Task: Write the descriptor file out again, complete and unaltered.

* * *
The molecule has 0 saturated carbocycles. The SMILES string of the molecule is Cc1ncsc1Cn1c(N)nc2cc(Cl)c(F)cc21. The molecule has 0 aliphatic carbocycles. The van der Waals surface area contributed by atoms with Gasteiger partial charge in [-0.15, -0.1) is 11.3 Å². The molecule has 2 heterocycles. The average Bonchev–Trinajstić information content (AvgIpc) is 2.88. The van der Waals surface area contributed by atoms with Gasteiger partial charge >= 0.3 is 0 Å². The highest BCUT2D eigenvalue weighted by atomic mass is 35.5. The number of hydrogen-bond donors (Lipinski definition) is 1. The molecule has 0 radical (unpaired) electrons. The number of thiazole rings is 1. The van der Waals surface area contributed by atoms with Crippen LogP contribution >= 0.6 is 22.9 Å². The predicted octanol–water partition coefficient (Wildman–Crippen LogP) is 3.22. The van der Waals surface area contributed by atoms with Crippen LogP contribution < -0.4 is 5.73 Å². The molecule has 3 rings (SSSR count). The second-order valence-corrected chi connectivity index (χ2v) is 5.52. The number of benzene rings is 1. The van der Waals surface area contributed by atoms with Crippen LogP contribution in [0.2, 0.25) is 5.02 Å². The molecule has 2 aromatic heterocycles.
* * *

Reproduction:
The molecule has 0 saturated carbocycles. The SMILES string of the molecule is Cc1ncsc1Cn1c(N)nc2cc(Cl)c(F)cc21. The molecule has 0 aliphatic carbocycles. The van der Waals surface area contributed by atoms with Gasteiger partial charge in [-0.15, -0.1) is 11.3 Å². The molecule has 2 heterocycles. The average Bonchev–Trinajstić information content (AvgIpc) is 2.88. The van der Waals surface area contributed by atoms with Gasteiger partial charge >= 0.3 is 0 Å². The highest BCUT2D eigenvalue weighted by atomic mass is 35.5. The number of hydrogen-bond donors (Lipinski definition) is 1. The molecule has 0 radical (unpaired) electrons. The number of thiazole rings is 1. The van der Waals surface area contributed by atoms with Crippen LogP contribution >= 0.6 is 22.9 Å². The predicted octanol–water partition coefficient (Wildman–Crippen LogP) is 3.22. The van der Waals surface area contributed by atoms with Crippen LogP contribution < -0.4 is 5.73 Å². The molecule has 3 rings (SSSR count). The second-order valence-corrected chi connectivity index (χ2v) is 5.52. The number of benzene rings is 1. The van der Waals surface area contributed by atoms with Crippen LogP contribution in [0.2, 0.25) is 5.02 Å². The molecule has 2 aromatic heterocycles.